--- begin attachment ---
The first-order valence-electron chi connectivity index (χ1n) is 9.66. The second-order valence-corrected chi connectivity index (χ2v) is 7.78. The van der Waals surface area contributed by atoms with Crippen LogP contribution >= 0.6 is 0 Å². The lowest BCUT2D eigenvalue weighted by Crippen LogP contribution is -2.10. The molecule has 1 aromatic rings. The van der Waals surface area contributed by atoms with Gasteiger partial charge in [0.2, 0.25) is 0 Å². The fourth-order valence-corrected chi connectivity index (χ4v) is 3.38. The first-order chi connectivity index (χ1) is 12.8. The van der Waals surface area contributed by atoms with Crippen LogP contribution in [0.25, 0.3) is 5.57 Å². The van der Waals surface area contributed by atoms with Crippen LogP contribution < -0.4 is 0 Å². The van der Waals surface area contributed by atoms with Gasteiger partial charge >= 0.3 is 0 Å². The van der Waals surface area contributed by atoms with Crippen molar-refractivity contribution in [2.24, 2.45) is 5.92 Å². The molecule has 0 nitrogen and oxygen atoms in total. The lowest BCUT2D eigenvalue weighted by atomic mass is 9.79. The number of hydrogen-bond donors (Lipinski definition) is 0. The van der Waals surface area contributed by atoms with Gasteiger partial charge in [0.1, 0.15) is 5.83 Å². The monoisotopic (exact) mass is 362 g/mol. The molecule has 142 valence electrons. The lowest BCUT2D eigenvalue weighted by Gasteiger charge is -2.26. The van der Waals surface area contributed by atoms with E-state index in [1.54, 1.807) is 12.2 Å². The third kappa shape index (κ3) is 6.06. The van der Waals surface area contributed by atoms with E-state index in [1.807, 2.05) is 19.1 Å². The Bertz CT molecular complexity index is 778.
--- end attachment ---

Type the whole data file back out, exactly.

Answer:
The first-order valence-electron chi connectivity index (χ1n) is 9.66. The second-order valence-corrected chi connectivity index (χ2v) is 7.78. The van der Waals surface area contributed by atoms with Crippen LogP contribution >= 0.6 is 0 Å². The lowest BCUT2D eigenvalue weighted by Crippen LogP contribution is -2.10. The molecule has 1 aromatic rings. The van der Waals surface area contributed by atoms with Gasteiger partial charge in [0.2, 0.25) is 0 Å². The fourth-order valence-corrected chi connectivity index (χ4v) is 3.38. The first-order chi connectivity index (χ1) is 12.8. The van der Waals surface area contributed by atoms with Crippen LogP contribution in [0.25, 0.3) is 5.57 Å². The van der Waals surface area contributed by atoms with Crippen LogP contribution < -0.4 is 0 Å². The van der Waals surface area contributed by atoms with Gasteiger partial charge >= 0.3 is 0 Å². The van der Waals surface area contributed by atoms with Crippen molar-refractivity contribution in [2.24, 2.45) is 5.92 Å². The molecule has 0 nitrogen and oxygen atoms in total. The lowest BCUT2D eigenvalue weighted by atomic mass is 9.79. The number of hydrogen-bond donors (Lipinski definition) is 0. The van der Waals surface area contributed by atoms with Gasteiger partial charge in [0.1, 0.15) is 5.83 Å². The monoisotopic (exact) mass is 362 g/mol. The molecule has 142 valence electrons. The lowest BCUT2D eigenvalue weighted by Gasteiger charge is -2.26. The van der Waals surface area contributed by atoms with E-state index in [1.54, 1.807) is 12.2 Å². The third kappa shape index (κ3) is 6.06. The van der Waals surface area contributed by atoms with E-state index in [1.807, 2.05) is 19.1 Å². The Bertz CT molecular complexity index is 778.